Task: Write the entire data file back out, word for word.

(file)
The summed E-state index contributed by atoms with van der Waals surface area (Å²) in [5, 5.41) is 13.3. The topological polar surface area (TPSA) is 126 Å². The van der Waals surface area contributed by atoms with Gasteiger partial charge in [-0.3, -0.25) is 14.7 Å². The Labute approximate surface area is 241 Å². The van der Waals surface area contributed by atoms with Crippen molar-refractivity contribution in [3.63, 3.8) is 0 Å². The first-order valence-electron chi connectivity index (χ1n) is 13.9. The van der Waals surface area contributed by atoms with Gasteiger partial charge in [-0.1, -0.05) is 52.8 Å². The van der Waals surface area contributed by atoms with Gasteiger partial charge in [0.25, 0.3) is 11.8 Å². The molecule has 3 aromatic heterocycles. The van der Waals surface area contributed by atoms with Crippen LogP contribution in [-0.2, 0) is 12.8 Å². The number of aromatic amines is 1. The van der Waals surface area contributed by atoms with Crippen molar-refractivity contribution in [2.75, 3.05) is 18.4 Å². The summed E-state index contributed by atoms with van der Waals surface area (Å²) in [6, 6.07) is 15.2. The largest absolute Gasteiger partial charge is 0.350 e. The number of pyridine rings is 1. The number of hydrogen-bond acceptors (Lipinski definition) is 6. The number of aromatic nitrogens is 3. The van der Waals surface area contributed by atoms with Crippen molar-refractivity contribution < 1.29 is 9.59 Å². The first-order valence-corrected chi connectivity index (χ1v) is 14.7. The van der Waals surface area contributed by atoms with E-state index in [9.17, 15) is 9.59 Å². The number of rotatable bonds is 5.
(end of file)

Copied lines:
The summed E-state index contributed by atoms with van der Waals surface area (Å²) in [5, 5.41) is 13.3. The topological polar surface area (TPSA) is 126 Å². The van der Waals surface area contributed by atoms with Gasteiger partial charge in [-0.3, -0.25) is 14.7 Å². The Labute approximate surface area is 241 Å². The van der Waals surface area contributed by atoms with Crippen molar-refractivity contribution in [3.63, 3.8) is 0 Å². The first-order valence-electron chi connectivity index (χ1n) is 13.9. The van der Waals surface area contributed by atoms with Gasteiger partial charge in [-0.1, -0.05) is 52.8 Å². The van der Waals surface area contributed by atoms with Gasteiger partial charge in [0.25, 0.3) is 11.8 Å². The molecule has 3 aromatic heterocycles. The van der Waals surface area contributed by atoms with Crippen LogP contribution in [-0.2, 0) is 12.8 Å². The number of aromatic amines is 1. The van der Waals surface area contributed by atoms with Crippen molar-refractivity contribution in [2.75, 3.05) is 18.4 Å². The summed E-state index contributed by atoms with van der Waals surface area (Å²) in [6, 6.07) is 15.2. The largest absolute Gasteiger partial charge is 0.350 e. The number of pyridine rings is 1. The number of hydrogen-bond acceptors (Lipinski definition) is 6. The number of aromatic nitrogens is 3. The van der Waals surface area contributed by atoms with Crippen molar-refractivity contribution < 1.29 is 9.59 Å². The first-order valence-corrected chi connectivity index (χ1v) is 14.7. The van der Waals surface area contributed by atoms with E-state index in [9.17, 15) is 9.59 Å². The number of rotatable bonds is 5.